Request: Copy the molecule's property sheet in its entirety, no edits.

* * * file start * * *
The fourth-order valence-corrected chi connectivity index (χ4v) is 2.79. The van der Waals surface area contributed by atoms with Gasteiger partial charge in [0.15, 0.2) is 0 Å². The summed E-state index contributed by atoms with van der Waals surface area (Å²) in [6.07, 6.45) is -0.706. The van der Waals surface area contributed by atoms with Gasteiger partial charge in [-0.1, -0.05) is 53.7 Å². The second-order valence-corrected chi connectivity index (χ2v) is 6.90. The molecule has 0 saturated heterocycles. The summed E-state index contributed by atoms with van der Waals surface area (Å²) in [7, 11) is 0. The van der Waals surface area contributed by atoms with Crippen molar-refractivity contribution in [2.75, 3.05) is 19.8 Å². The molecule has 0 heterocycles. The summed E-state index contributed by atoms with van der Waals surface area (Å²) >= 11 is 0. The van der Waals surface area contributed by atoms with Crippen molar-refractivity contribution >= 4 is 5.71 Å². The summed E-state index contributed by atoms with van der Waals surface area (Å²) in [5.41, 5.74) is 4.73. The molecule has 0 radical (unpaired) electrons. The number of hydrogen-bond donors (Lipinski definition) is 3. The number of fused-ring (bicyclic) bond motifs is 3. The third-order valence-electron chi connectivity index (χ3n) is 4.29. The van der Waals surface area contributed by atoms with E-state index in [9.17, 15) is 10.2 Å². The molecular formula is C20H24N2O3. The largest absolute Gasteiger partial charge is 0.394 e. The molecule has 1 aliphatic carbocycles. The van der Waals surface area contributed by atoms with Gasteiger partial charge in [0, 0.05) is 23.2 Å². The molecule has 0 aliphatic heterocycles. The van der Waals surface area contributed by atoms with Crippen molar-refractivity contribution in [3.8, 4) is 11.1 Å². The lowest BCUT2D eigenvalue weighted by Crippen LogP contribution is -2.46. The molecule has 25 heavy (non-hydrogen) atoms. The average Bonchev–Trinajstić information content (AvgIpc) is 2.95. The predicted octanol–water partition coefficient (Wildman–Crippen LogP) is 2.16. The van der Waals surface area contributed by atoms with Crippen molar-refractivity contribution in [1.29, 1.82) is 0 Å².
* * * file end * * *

The fourth-order valence-corrected chi connectivity index (χ4v) is 2.79. The van der Waals surface area contributed by atoms with Gasteiger partial charge in [0.15, 0.2) is 0 Å². The summed E-state index contributed by atoms with van der Waals surface area (Å²) in [6.07, 6.45) is -0.706. The van der Waals surface area contributed by atoms with Gasteiger partial charge in [-0.1, -0.05) is 53.7 Å². The second-order valence-corrected chi connectivity index (χ2v) is 6.90. The molecule has 0 saturated heterocycles. The summed E-state index contributed by atoms with van der Waals surface area (Å²) in [7, 11) is 0. The van der Waals surface area contributed by atoms with Crippen molar-refractivity contribution in [2.75, 3.05) is 19.8 Å². The molecule has 0 heterocycles. The summed E-state index contributed by atoms with van der Waals surface area (Å²) >= 11 is 0. The van der Waals surface area contributed by atoms with Crippen molar-refractivity contribution >= 4 is 5.71 Å². The summed E-state index contributed by atoms with van der Waals surface area (Å²) in [5.41, 5.74) is 4.73. The molecule has 0 radical (unpaired) electrons. The number of hydrogen-bond donors (Lipinski definition) is 3. The number of fused-ring (bicyclic) bond motifs is 3. The third-order valence-electron chi connectivity index (χ3n) is 4.29. The van der Waals surface area contributed by atoms with E-state index in [9.17, 15) is 10.2 Å². The molecular formula is C20H24N2O3. The largest absolute Gasteiger partial charge is 0.394 e. The molecule has 1 aliphatic carbocycles. The van der Waals surface area contributed by atoms with Gasteiger partial charge in [0, 0.05) is 23.2 Å². The molecule has 0 aliphatic heterocycles. The van der Waals surface area contributed by atoms with Crippen molar-refractivity contribution in [3.8, 4) is 11.1 Å². The lowest BCUT2D eigenvalue weighted by Crippen LogP contribution is -2.46. The molecule has 25 heavy (non-hydrogen) atoms. The average Bonchev–Trinajstić information content (AvgIpc) is 2.95. The predicted octanol–water partition coefficient (Wildman–Crippen LogP) is 2.16. The van der Waals surface area contributed by atoms with Crippen molar-refractivity contribution in [1.29, 1.82) is 0 Å².